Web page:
Hartsville church celebrates 150th anniversary

By Melissa Rollins, Editor, editor@newsandpress.net

First Presbyterian Church of Hartsville has a legacy of strong faith. On May 6 and 7, the church celebrated its 150th anniversary.

Dr. Dan Sansbury, the church’s senior pastor, said that the church has a long history in Hartsville and he hopes to see their footprint increase. Sansbury said that he grew up in the Darlington Presbyterian Church, giving him a lifelong connection to the Hartsville church.

“(First Presbyterian) is the fifth church in the family tree,” Sansbury said. “The Williamsburg Presbyterian Church in Kingstree is the oldest church in our part of South Carolina. It is called the Mother of Churches because it started other churches. It started in 1736; it starts the Indiantown church in about 1750. In turn, they start the Hopewell church on River Road south of Florence in 1770. They started the Darlington Church in 1827. They tried to get this church underway in 1857 or 1858.”
Before the church could get started, however, something changed the history of the United States.
“The Pee Dee Presbytery tried to get this church underway and the Civil War interrupted that,” Sansbury said. “I think it is a great moment in the life of this church that the church started in 1867 right after all of the devastation of the Civil War. In the midst of all of that, they went ahead and started the church.”

Plans for a celebration to mark the momentous occasion caused the church staff and members to reflect on where they have been and where they want to go.

“We are more aware through the anniversary of being founded by others; someone who came and shared and taught the Gospel here,” Sansbury said. “That becomes our legacy: fulfilling the Great Commission; that way of passing on the baton of faith to the next generation. We are at that hinge.”

A roll with several hundred members means that generations of families have attended First Presbyterian Hartsville.

“We have a lot of senior folks but we also have a lot of children,” Sansbury said. “We have done a lot of baptisms and six weddings are planned for the rest of the year. We have nursery all the way up to 95-years-old. The baton of faith really is a great picture of us passing on our faith.”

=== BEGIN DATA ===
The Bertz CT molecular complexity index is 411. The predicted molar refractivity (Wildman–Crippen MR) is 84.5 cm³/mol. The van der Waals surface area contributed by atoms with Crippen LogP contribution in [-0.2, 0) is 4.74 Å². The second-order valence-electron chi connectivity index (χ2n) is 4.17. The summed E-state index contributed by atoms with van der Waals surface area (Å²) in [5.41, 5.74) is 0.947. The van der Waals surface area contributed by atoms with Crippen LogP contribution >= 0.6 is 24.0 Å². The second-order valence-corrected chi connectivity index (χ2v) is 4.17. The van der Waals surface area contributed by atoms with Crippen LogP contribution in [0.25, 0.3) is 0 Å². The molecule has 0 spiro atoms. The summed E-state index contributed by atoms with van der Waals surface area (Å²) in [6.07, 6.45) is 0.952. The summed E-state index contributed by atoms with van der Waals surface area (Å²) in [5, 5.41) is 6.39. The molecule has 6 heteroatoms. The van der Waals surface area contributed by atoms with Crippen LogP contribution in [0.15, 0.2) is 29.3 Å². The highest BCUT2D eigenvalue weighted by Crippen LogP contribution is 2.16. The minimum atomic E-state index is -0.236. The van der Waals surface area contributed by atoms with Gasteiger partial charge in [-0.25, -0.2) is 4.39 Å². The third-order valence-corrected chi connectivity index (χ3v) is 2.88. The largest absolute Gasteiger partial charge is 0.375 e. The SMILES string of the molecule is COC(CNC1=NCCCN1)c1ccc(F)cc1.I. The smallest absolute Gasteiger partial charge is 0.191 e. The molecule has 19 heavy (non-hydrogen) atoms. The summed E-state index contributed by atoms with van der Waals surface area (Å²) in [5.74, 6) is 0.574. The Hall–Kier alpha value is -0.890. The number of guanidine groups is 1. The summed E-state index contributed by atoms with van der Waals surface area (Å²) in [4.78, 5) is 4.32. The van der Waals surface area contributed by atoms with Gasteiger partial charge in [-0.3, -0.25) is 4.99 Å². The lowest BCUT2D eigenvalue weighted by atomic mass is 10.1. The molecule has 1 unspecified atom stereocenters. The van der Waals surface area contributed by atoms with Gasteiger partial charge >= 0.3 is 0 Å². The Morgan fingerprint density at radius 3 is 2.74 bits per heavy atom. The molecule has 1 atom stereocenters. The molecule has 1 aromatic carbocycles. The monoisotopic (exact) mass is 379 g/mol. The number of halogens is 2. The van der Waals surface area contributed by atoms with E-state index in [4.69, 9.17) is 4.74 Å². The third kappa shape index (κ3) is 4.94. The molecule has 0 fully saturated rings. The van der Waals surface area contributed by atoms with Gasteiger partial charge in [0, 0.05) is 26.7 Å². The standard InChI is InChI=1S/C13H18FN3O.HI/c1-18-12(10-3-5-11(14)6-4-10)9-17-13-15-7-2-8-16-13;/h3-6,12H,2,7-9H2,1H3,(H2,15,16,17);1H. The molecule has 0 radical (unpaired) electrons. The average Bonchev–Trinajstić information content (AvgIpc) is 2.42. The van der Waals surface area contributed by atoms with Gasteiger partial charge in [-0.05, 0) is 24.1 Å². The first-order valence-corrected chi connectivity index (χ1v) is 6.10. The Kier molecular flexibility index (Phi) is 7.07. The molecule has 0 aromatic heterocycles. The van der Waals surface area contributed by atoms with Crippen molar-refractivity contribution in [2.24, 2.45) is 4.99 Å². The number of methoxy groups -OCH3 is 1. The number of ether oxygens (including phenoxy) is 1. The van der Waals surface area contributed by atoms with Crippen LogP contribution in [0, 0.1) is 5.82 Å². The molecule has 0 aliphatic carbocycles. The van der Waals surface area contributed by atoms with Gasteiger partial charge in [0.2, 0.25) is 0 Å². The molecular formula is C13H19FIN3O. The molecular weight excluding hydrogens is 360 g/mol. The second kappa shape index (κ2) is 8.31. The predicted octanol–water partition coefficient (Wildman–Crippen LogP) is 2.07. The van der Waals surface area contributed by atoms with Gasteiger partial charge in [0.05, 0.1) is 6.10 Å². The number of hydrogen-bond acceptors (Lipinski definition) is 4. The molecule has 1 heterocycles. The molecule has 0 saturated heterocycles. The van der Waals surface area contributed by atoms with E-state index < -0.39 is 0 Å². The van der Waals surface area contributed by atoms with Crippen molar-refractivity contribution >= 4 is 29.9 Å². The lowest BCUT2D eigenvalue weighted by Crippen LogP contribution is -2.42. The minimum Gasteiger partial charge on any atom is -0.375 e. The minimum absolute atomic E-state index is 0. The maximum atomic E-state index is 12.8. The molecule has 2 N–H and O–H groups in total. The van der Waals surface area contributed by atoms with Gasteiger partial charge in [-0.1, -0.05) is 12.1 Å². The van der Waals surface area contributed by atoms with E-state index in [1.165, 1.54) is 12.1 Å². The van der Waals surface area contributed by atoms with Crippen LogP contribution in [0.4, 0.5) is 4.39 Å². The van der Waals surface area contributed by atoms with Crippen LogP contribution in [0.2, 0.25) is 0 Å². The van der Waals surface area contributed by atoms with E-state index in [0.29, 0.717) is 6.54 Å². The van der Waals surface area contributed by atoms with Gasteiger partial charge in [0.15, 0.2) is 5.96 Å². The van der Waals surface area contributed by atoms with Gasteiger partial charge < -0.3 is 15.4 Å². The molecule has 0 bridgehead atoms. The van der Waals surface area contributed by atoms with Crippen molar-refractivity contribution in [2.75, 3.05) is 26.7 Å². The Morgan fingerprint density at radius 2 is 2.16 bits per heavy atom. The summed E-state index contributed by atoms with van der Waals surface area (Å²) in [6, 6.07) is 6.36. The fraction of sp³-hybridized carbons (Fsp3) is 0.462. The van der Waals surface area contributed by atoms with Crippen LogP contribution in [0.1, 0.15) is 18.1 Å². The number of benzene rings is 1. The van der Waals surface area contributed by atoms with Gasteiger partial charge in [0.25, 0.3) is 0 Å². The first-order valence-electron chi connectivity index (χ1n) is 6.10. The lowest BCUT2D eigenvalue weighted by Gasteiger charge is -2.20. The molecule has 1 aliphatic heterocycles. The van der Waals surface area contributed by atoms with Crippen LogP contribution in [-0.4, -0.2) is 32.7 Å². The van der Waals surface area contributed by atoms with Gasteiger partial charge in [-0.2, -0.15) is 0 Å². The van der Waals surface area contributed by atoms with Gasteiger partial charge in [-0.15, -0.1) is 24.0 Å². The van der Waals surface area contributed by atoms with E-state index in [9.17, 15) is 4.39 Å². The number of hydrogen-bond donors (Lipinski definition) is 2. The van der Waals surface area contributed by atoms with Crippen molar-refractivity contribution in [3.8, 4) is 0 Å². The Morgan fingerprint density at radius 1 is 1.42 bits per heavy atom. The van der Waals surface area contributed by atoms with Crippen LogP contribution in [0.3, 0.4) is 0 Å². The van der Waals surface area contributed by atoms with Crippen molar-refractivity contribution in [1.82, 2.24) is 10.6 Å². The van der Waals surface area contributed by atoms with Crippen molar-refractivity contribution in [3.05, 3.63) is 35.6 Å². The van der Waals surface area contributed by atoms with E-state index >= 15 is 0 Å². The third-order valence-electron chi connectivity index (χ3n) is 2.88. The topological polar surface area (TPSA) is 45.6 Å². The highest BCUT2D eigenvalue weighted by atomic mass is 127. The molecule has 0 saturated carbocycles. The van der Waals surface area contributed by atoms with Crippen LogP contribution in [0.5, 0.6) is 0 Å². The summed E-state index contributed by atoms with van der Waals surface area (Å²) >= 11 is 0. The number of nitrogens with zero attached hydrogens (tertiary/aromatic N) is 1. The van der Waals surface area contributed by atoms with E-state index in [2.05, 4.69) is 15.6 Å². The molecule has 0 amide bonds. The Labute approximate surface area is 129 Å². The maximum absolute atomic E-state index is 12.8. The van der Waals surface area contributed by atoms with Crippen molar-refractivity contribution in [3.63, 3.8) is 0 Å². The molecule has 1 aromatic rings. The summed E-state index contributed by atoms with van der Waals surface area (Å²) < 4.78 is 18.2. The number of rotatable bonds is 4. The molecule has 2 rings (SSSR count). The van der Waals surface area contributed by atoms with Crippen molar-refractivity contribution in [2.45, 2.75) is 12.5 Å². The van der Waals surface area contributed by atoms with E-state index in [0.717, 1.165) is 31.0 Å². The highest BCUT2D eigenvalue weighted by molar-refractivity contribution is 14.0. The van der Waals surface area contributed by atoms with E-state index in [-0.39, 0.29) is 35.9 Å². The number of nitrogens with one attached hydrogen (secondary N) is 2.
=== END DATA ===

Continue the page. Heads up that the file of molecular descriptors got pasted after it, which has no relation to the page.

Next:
Sansbury said that he and his church understand that a diverse world means that people have different pasts and experiences.

“The church needs to remember who it was but also think about who it will be: that past, present and future,” Sansbury said. “Blessed to be a blessing is trite but it is really becoming truer here. This is a strong church with a great history but how can we make more of a positive difference in Hartsville? Hartsville continues to be a small town but one with a strong economic piece and it has all of these progressive things that are happening with race relations, community relations and trying to improve schools. We have some wonderful leaders, local college, business, but how can we make Hartsville a better place for everyone who lives here? How can we be part of the community in a very loving, supportive way? That means taking the Gospel outside the church.”

Sansbury said that his church has been involved in conversations about what it means to be the church and what that looks like.

“We want to share the Gospel and be faithful and be about more than just what is inside the church walls,” Sansbury said. “This church, I think, has a really health sense that what happens here doesn’t stay here; whatever we have learned or experienced in our sanctuary needs to go out. We are trying to do that.”

Author: mrollins

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